Thursday, May 19, 2016


Seth Rogen     Rose Byrne     Chloe Grace Moretz     Dave Franco     Selena Gomez

       Neighbors 2 is essentially the same as Neighbors (2014), except that gender stereotypes are even more pronounced, although the filmmakers try to promote women and gays in a more positive light toward the end, as if to make up for earlier scenes.  In earlier scenes women are shown as giggly, squeaking, sobbing uncontrollably at a sad show on television, and on and on.  They’re depicted as dumb (e.g., not knowing what ‘escrow’ is, not recognizing the implication of water breaking in a pregnancy, and immediately accepting of a man who appears authoritative to them and promises rescue).  Note that all the writers are male, so expect this to be a male fantasy with a few curbs just to be politically correct.
         Granted, men are portrayed as dumb and bumbling too (clueless about parenting, unable to pull off a heist) and prejudiced against gay men, but they’re also the ones with ideas and computational abilities.  Actually, the film for the most part is accepting of gays by portraying them more or less realistically.  I wish they had been as open-minded toward women.
        The first Neighbors chronicled the trauma of a young couple with a baby who is unlucky enough to have a fraternity move in next door (loud partying, mainly).  Things got partially resolved, and now that the couple is expecting another child, they want to sell their house and move somewhere else.  The problem is that just when they are getting close to finalizing the sale, a sorority moves in next door, which makes matters worse (Dontcha know—women are always worse than men!).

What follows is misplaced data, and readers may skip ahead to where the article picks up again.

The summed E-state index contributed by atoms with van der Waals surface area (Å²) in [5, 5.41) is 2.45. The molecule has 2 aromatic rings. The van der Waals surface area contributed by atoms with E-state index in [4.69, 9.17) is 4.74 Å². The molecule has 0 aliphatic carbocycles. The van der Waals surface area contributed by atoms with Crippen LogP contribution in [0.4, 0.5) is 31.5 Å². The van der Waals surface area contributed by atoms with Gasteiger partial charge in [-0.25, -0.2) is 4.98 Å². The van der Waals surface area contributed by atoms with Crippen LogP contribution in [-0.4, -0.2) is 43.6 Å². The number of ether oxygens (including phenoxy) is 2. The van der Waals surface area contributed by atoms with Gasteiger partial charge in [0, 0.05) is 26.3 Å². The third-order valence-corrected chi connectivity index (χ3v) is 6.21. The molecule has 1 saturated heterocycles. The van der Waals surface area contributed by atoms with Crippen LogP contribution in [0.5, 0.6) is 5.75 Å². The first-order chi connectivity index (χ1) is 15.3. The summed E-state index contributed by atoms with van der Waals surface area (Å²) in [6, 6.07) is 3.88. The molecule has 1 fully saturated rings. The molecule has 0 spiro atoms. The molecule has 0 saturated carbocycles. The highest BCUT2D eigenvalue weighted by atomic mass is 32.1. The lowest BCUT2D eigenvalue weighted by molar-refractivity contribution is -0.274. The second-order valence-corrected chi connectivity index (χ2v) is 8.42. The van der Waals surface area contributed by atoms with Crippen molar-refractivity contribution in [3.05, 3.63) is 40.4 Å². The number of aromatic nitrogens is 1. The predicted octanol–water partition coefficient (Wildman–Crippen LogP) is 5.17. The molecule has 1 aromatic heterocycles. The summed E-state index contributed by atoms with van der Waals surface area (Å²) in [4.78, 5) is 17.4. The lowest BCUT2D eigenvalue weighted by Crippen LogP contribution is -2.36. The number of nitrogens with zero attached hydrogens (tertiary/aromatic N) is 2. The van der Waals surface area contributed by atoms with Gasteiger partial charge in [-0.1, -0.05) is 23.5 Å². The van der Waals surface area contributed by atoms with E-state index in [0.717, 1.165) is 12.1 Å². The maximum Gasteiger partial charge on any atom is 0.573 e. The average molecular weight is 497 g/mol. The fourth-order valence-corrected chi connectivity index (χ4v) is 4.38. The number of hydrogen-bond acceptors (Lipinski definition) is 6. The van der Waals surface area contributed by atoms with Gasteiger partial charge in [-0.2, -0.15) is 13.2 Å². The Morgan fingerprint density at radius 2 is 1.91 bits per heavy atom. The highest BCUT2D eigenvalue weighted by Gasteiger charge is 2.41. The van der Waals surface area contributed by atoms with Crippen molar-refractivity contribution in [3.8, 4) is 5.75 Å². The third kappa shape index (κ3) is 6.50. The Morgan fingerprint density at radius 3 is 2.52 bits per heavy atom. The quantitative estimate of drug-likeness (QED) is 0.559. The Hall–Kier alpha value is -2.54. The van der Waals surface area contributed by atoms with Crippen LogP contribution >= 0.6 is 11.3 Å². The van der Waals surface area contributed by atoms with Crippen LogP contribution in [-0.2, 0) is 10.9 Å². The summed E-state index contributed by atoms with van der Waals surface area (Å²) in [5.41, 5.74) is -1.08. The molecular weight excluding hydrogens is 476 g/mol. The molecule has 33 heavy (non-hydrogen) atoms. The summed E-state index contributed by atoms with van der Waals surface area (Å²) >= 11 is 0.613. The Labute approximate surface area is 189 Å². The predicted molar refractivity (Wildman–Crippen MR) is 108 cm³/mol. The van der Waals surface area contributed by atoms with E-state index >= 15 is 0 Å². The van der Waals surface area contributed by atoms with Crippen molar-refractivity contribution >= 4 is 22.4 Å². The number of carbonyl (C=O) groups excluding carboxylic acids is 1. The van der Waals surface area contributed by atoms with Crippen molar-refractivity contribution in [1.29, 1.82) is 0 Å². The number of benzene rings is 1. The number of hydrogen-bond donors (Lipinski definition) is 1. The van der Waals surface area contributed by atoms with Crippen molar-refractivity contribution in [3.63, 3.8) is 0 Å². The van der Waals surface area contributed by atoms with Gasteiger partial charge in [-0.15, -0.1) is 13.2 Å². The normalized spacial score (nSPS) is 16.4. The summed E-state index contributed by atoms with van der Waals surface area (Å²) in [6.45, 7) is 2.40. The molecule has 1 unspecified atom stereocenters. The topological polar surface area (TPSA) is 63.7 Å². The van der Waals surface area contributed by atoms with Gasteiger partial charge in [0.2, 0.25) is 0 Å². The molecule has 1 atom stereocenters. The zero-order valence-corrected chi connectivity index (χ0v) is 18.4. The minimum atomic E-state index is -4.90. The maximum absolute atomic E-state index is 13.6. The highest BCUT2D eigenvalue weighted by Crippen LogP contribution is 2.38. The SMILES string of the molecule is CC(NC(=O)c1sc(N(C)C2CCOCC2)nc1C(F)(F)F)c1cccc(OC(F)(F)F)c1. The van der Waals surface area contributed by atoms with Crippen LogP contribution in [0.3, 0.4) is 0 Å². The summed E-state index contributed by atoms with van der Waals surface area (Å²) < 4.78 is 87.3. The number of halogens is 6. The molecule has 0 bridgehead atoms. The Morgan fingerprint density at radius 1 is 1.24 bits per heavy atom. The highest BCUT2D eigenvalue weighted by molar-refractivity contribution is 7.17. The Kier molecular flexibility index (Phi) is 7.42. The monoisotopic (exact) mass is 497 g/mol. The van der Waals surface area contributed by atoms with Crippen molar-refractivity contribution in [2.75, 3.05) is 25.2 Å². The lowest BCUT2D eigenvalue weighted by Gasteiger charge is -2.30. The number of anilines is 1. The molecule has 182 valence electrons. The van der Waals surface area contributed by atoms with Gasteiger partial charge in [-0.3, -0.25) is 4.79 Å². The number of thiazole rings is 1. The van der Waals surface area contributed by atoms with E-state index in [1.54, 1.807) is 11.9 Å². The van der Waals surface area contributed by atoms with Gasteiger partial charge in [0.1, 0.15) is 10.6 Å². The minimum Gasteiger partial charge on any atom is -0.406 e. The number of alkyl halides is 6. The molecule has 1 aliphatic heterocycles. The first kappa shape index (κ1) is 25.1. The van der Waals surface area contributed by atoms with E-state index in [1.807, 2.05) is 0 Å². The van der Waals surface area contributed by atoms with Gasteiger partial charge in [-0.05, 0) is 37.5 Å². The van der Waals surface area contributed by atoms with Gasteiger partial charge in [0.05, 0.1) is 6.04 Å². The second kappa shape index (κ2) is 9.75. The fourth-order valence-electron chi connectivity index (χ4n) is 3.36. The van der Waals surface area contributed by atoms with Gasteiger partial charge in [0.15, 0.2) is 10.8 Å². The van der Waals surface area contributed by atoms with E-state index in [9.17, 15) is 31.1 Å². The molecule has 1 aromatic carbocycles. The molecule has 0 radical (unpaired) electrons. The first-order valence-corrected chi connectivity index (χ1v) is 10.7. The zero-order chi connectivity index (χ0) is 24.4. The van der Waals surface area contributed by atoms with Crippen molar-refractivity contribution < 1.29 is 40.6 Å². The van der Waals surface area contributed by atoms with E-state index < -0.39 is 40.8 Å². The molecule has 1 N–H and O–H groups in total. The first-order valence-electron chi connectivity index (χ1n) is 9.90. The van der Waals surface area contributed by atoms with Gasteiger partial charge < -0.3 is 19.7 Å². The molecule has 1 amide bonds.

What follows is the same kind of one-upmanship that we saw in the first Neighbors, with ridiculous ideas turning slapstick bad.  The only time I really laughed was when a young person not knowing about landlines pulled the “old people’s” phone off the wall, not realizing it was attached. 
         Neighbors 2 is an excellent example of a film not needing a sequel, but filmmakers see the $$$ and do it anyway.  They recycle the same plot and jokes trying to refit it to be more politically correct (although they still don’t seem to be aware that the word “frat” is not really accepted in Greek communities at universities).  I didn’t hear too many laughs in the screening I attended with around 200 people.  Maybe it’s not so funny after all?

The not-funny-again sequel to the 2014 Neighbors.

Grade:  D                        By Donna R. Copeland

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